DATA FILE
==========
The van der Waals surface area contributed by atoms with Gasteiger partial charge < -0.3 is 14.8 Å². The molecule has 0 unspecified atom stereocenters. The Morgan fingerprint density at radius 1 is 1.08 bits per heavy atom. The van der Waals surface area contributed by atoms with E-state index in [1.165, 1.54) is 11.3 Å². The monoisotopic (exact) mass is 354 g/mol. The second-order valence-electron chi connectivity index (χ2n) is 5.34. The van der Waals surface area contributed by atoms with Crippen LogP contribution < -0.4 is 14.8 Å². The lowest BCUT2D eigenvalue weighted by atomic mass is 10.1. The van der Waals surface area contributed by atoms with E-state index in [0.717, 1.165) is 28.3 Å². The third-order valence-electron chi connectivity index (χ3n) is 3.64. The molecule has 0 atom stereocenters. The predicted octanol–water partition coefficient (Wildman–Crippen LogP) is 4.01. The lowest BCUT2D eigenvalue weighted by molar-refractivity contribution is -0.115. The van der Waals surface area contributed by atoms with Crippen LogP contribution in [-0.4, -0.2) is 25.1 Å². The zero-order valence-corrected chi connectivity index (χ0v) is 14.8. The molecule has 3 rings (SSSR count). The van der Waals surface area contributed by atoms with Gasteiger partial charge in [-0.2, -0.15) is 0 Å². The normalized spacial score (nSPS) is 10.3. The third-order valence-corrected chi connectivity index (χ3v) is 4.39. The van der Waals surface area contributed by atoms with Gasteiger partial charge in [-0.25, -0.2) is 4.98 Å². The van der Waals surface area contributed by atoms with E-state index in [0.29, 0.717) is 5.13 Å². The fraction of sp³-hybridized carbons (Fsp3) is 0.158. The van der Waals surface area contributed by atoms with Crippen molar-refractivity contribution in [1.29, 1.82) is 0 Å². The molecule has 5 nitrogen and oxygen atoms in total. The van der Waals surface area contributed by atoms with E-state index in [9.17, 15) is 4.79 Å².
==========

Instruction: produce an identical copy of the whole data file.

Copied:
The van der Waals surface area contributed by atoms with Gasteiger partial charge < -0.3 is 14.8 Å². The molecule has 0 unspecified atom stereocenters. The Morgan fingerprint density at radius 1 is 1.08 bits per heavy atom. The van der Waals surface area contributed by atoms with E-state index in [1.165, 1.54) is 11.3 Å². The monoisotopic (exact) mass is 354 g/mol. The second-order valence-electron chi connectivity index (χ2n) is 5.34. The van der Waals surface area contributed by atoms with Crippen LogP contribution < -0.4 is 14.8 Å². The lowest BCUT2D eigenvalue weighted by atomic mass is 10.1. The van der Waals surface area contributed by atoms with E-state index in [0.717, 1.165) is 28.3 Å². The third-order valence-electron chi connectivity index (χ3n) is 3.64. The molecule has 0 atom stereocenters. The predicted octanol–water partition coefficient (Wildman–Crippen LogP) is 4.01. The lowest BCUT2D eigenvalue weighted by molar-refractivity contribution is -0.115. The van der Waals surface area contributed by atoms with Crippen LogP contribution in [-0.4, -0.2) is 25.1 Å². The zero-order valence-corrected chi connectivity index (χ0v) is 14.8. The molecule has 3 rings (SSSR count). The van der Waals surface area contributed by atoms with Gasteiger partial charge in [-0.2, -0.15) is 0 Å². The normalized spacial score (nSPS) is 10.3. The third-order valence-corrected chi connectivity index (χ3v) is 4.39. The van der Waals surface area contributed by atoms with Gasteiger partial charge in [-0.25, -0.2) is 4.98 Å². The van der Waals surface area contributed by atoms with E-state index in [0.29, 0.717) is 5.13 Å². The fraction of sp³-hybridized carbons (Fsp3) is 0.158. The van der Waals surface area contributed by atoms with Crippen molar-refractivity contribution in [1.29, 1.82) is 0 Å². The molecule has 5 nitrogen and oxygen atoms in total. The van der Waals surface area contributed by atoms with E-state index in [9.17, 15) is 4.79 Å².